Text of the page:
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[GreenYes] Zero Waste
In reply to Siobhan Dowling's recent queries about Zero Waste councils, and the
following recent posting to the list:

Date: Mon, 19 Mar 2001 01:05:33 -0000
From: siobhan.dowling@oceanfree.net
To: greenyes@earthsystems.org
Subject: [GreenYes] Zerowaste areas exporting waste ?
Message-Id: <200103190106.UAA17487@gaea.earthsystems.org>
Content-type: text/plain; charset=US-ASCII
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Hi, I am re-posting this as I think I didn't head it very cleverly ! 
(I don't think any Zerowaste councils will be rushing to tell me that 
they are exporting waste........!!!) "Oh the naievity of these 
greenhorn environmentalists !" 
So here goes again - I am hoping for more feedback...
------------------
I believe there is a zerowaste website but the URL escapes me, maybe someone
else on the list knows it or a trawl thru the archives will produce it.  This
might be a source of useful information.

I don't think it is an issue of zero waste councils not wanting to admit they
are exporting waste - it is a plain and simple fact of life for many who may not
have complete control over where the waste ends up and not necessarily because
they want it leaving the region.  

The State of Minnesota isn't specifically calling itself a zero waste state, but
its solid waste initiatives have many similarities to zero waste priorities. 
It's true that many states and local governments have a problem with waste
leaving their borders.  This isn't necessarily because they want it to, in fact
in many cases they certainly do _not_ want it to.  In the US context efforts to
adhere to the spirit of the proximity principle are hindered by major court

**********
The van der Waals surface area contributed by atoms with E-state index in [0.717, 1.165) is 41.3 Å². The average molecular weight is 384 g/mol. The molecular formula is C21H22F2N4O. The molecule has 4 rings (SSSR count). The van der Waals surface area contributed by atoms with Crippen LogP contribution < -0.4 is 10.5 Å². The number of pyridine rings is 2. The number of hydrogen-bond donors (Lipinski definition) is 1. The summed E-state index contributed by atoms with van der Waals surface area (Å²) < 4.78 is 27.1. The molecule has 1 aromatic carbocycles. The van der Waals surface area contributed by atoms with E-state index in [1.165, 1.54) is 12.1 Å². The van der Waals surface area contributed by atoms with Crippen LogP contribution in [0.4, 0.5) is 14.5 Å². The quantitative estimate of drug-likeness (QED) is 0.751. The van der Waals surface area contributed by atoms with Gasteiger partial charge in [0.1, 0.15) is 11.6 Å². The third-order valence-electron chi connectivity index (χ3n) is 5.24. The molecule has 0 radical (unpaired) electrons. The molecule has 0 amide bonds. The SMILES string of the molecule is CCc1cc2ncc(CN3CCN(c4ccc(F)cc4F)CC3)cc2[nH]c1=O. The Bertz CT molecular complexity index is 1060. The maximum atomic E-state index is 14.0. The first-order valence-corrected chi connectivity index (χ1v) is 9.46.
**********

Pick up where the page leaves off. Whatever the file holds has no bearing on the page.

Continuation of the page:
decisions.  It isn't as though the state or local government itself is exporting
the waste - it is a question of contractors (waste haulers) having the
legally-protected option of sending it to landfill somewhere cheaper, as opposed
to energy recovery facilities or MSW composting facilities etc.  There are some
ways to try to encourage waste to stay within the boundaries of the local system
but it isn't always easy to ensure that it happens across the board.  I know
that Minnesota for example has a policy of trying to promote integrated waste
management and the waste hierarchy, eg reduction, reuse, recycling, composting
and energy recovery over landfill etc.  I am sure there are other examples.

>From what I have seen there is no effort to cover up the fact that in spite of
advocating a zero-waste or similar approach some waste ends up being exported
instead of managed locally.  I have on the other hand seen a lot of serious and
open discussion of what to do to address the problem which unfortunately is an
on-going one.  

As you have pointed out in other postings to the list, political will is
important since economics appear to drive the issue as much as anything in many
cases.  To cite a local example, most of the North London Waste Authority's
waste is disposed of at landfill in Bedfordshire.

Regards
Caroline
_______________________________________________________
Caroline Truth Brimblecombe
Waste Minimisation Officer
London Borough of Islington
51 Hanley Road
London N4 3TH
020 7527 4744
020 7527 4642
www.islington-environment.org




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